A foreign record office will have government hours (perhaps closing for lunch) and you may need advance reservations to even get in. You will probably have to look up your document in a catalog and then present a request slip to a desk. Your document may take a half hour to arrive at your table or central collection point. If you are allowed to request more than one document at a time, you might not be able to actually look them all at once. If you are trying to cross check between two documents it can be awkward. If you want copies, you don't make them yourself. You fill out a request form, take the document to a central copy area and go back and collect it later -- sometimes a day later. The bureaucrat behind the desk will inform you if the document is too fragile to be copied (hard to understand when you have been handling it with your bare hands) or if you are requesting more copies then are allowed because of copyright rules.
Researching under these conditions can be frustrating but you do have the thrill of handling papers that may be 200 years old. I always felt like I was definitely doing something I shouldn't when handling these ancient records. I would think it would be worthwhile for these archives to microfilm everything and only bring out the originals under very special circumstances.
What Should You Do?
You should do as much research as possible before you leave. You may find a lot of work has already been done and is available at your Family History Center. Order certificates if you have time and they are not available on microfilm. A birth certificate may give you a different village name than you expected or it might give a street address so you can see the actual house where the family lived.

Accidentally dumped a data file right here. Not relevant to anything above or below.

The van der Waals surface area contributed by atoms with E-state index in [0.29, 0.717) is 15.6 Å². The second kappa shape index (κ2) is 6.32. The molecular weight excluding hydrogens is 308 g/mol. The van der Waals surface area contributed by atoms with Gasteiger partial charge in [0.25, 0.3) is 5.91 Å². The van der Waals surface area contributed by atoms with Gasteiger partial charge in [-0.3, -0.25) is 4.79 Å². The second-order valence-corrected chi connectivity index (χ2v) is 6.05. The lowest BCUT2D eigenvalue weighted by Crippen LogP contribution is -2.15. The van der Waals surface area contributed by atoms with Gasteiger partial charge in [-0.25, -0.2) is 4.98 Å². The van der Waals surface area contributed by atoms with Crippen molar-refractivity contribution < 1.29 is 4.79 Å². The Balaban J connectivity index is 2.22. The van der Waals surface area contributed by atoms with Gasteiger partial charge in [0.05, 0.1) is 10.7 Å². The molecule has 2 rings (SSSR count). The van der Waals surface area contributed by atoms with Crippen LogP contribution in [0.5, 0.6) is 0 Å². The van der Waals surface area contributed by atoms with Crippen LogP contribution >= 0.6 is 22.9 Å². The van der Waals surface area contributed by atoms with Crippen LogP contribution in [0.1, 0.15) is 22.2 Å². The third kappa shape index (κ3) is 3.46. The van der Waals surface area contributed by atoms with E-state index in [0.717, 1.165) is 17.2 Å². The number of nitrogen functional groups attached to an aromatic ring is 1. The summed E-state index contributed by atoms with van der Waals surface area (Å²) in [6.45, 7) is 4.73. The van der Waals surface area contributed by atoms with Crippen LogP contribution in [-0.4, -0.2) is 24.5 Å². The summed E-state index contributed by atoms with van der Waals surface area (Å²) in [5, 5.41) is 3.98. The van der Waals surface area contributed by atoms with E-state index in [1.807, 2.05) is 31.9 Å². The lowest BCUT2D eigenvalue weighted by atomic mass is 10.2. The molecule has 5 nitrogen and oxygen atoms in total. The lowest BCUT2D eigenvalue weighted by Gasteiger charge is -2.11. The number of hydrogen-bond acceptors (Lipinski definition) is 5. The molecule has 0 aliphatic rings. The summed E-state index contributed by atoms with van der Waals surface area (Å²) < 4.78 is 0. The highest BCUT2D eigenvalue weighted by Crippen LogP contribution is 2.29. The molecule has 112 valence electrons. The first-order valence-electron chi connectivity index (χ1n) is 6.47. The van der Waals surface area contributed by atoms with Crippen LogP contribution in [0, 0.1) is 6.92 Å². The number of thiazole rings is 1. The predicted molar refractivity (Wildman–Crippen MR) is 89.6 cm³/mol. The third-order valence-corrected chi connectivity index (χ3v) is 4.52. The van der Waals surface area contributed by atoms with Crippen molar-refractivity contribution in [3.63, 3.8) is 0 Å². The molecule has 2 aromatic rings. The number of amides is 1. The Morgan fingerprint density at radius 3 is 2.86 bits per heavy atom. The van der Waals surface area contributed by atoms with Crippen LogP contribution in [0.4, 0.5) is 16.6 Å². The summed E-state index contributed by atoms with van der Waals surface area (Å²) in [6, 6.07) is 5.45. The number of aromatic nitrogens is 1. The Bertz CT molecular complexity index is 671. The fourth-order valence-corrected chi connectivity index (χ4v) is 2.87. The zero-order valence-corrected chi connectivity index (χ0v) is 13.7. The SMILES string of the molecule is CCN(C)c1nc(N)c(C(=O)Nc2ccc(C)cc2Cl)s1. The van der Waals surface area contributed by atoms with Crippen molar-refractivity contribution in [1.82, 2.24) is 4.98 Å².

If you are not inclined to get into genealogy, it would be worthwhile hiring a researcher in Salt Lake City. What you spend on a researcher may save you money in the long run. The more information you have about your ancestors, the more interesting the trip will be.
If you have time to do a thorough job of research while still in the U.S., you can then determine what records have not been microfilmed. If you can find out what other relevant records might exist and where they are located, you can then make good use of your time by visiting that archive abroad.
In order to do effective research abroad, you have to be very well organized. In addition to ascertaining where the record is located, when the facility is open and making a reservation, there are other things to slow you down. Using a new library or record office requires you to learn a lot of new procedures -- how the records are filed, how they are cataloged, how to obtain them, how to get copies, etc. This is time-consuming. You need to know what records you want to see. If you just tell the librarian you want information on your family, you probably won't get very far. However, if you know there are military records from the Revolutionary War for the regiment your British ancestor served in, you just might find a treasure trove of information.
Research abroad can be hard work, but most researchers will probably find much pleasure in visiting, and taking pictures of the villages where his or her ancestors lived; looking up the addresses or farms,and visiting the church and graveyard. If you have done your research in advance, you can compile a list of locations and plot an itinerary for a pleasant day of driving through the countryside and seeing the places associated with your family.
About the Author "I began genealogy in 1970 when we were living in Ogden, Utah for a short time. I was immediately hooked when, on my first visit to the local Family History Center, I found my great-grandparents in the 1850 Ohio census. I have been researching ever since on my own family and for others. I soon recognized the value of computer programs for keeping track of the data. I was a founding member of the Computer Genealogy Society of San Diego and editor of the newsletter. I have written a third party manual on ROOTS III and, with Joan Lowrey, authored two guides to genealogy software. Using ROOTS III and WordPerfect, I have written several family history books for others, but have yet to stop researching long enough to complete my own family history!" -- Donna Przecha